Here she takes a bow after performing the Mozart D Major Concerto with the Pal Alto Chamber Orchestra, conducted by its founder William Whitson.


Among the conductors with whom Isabelle has performed (both as soloist and as Principal Flute) are Manuel Rosenthal, Paul Capolongo, Jean Martinon, Jean-François Paillard, Alexandre Myrat, Alain Durel, Claire Gibault, Peter Paul Fuchs, William McGlaughlin, Edgar Braun, Mark Starr, William Whitson, George Barati, Kyung-Soo Won, Charles Ansbacher, Barbara Day Turner, David Rorhbaugh, Arthur Barnes, Robert Sayres, George Cleve, Joyce Hamilton Johnson, Jun Nakabayashi and David Robertson.


In l987, she was invited by the National Flute Association to perform a program of French music before an audience of more than 1000 flutists at the association's three-day national convention in St. Louis.  On that occasion, the critic of the St. Louis Post-Dispatch described Ms. Chapuis Starr's performance as “one of the highlights of the convention."


From 1985-2005, Isabelle organized a flute festival at san Jose State University's School of Music and Dance entitled TUTTIFLUTTI! --in which the SJSU flute students and the SJSU Flute Choir were joined by guest flute soloists, professional flute ensembles, former SJSU flute students, guest conductors, and Bay Area high school flute choirs.


Long an orchestral player as well as a soloist, Isabelle serves as Principal Flute of the Orchestra of Opera San José.  (She has occupied that chair since Opera San José was founded in 1983 by General Director Irene Dalis.  During that time, Isabelle has given innumerable performances of  about 65 operas covering virtually the entire standard operatic repertoire -- and several premieres, as well.  As Principal Flute, she is responsible for all the famous flute solos in operas such as Lucia di Lamermoor, Carmen, The Magic Flute, Rigoletto, Madame Butterfly, Eugene Onegin, etc.)  She also performed the extended on-stage flute solo in George Roumanis' opera Phaedra.


From 1975-1985, Ms. Chapuis Starr served as Principal Flute in numerous chamber orchestra concerts with the San Francisco Chamber Orchestra, under Music Director Edgar Braun.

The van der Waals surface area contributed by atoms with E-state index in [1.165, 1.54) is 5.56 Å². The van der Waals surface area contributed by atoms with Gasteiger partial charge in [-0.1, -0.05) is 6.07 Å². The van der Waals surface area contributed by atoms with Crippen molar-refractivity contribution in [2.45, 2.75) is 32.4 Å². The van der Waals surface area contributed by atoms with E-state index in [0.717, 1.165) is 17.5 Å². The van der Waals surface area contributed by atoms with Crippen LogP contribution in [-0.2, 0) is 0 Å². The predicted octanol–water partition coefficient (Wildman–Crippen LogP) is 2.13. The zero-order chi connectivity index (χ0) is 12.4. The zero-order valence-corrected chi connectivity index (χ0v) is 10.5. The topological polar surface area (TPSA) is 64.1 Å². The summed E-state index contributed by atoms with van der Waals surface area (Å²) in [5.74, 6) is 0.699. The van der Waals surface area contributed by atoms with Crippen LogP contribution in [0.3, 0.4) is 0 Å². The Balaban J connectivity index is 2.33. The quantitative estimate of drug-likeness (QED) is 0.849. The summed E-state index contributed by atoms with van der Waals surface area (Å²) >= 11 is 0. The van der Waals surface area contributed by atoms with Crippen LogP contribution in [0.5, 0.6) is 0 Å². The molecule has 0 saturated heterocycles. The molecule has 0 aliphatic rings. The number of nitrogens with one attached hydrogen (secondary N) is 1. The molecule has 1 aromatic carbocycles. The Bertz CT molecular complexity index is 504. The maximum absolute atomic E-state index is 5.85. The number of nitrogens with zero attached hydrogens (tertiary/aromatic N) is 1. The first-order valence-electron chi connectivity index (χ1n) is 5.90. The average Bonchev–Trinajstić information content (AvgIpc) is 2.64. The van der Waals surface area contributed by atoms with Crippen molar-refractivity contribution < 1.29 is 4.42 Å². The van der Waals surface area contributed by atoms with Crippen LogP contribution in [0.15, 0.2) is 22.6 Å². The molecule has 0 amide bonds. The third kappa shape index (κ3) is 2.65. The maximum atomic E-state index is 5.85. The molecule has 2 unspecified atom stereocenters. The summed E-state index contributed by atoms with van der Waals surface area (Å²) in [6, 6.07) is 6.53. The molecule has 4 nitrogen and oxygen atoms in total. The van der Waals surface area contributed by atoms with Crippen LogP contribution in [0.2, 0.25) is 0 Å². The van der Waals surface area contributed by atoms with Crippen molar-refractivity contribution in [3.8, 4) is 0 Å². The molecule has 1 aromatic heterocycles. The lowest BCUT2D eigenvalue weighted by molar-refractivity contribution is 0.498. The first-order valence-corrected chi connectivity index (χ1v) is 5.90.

And since 1992, she serves as Principal Flute of the San José Chamber Orchestra under Music Director Barbara Day Turner.

For 10 years in the 80s & 90s, Isabelle was a performing artist on the rosters of Young Audiences of San Francisco, and Young Audiences of San Jose. She and her husband Mark Starr performed recitals for flute and piano at schools throughout the Bay Area.  Their program was entitled "Isabelle and the Family of Flutes."  Isabelle performed not only on flute and piccolo, but also on water bottles, the ocarina, the alto flute, the bass flute, the recorder, Chinese bamboo flutes, the Shakahachi, African flutes and the fife.  Here is one performance for elementary school children:

In many of these concerts, Isabelle saved money on her own baby-sitting expenses by including her then 7-year-old daughter Jessica in the program, playing violin.  (Jessica now plays Klezmer violin in countries round the world.)


Isabelle has introduced a substantial number of new works by contemporary composers.  The Portrait No. 3 by American composer John Downey is dedicated to her.  The work is subtitled Sihouette of Isabelle Chapuis.  Here is a photo of Isabelle performing the premiere with composer John Downey at the piano:

Isabelle introduced John Corigliano's Voyage in a new version for flute and piano to Canadian audiences.  Here is Isabelle with John Corigliano and James Galway after Galway's premiere of Corigliano's Pied Piper Fantasy with the Los Angeles Philharmonic. (John Corigliano's mother, Rose, is on the right.)

In 1989, Isabelle gave the first American performance of Antiphysis, for flute/piccolo and orchestra by the French avant-garde composer Hugues Dufour with the Berkeley Symphony.  This challenging work employs new modern techniques (including multiphonics, percussive sounds, false fingerings for new trills, etc.) for the flute and the piccolo, developed by French flutist Pierre-Yves Artaud (Isabelle's former classmate and now Professor of Flute at the Conservatoire de Paris.)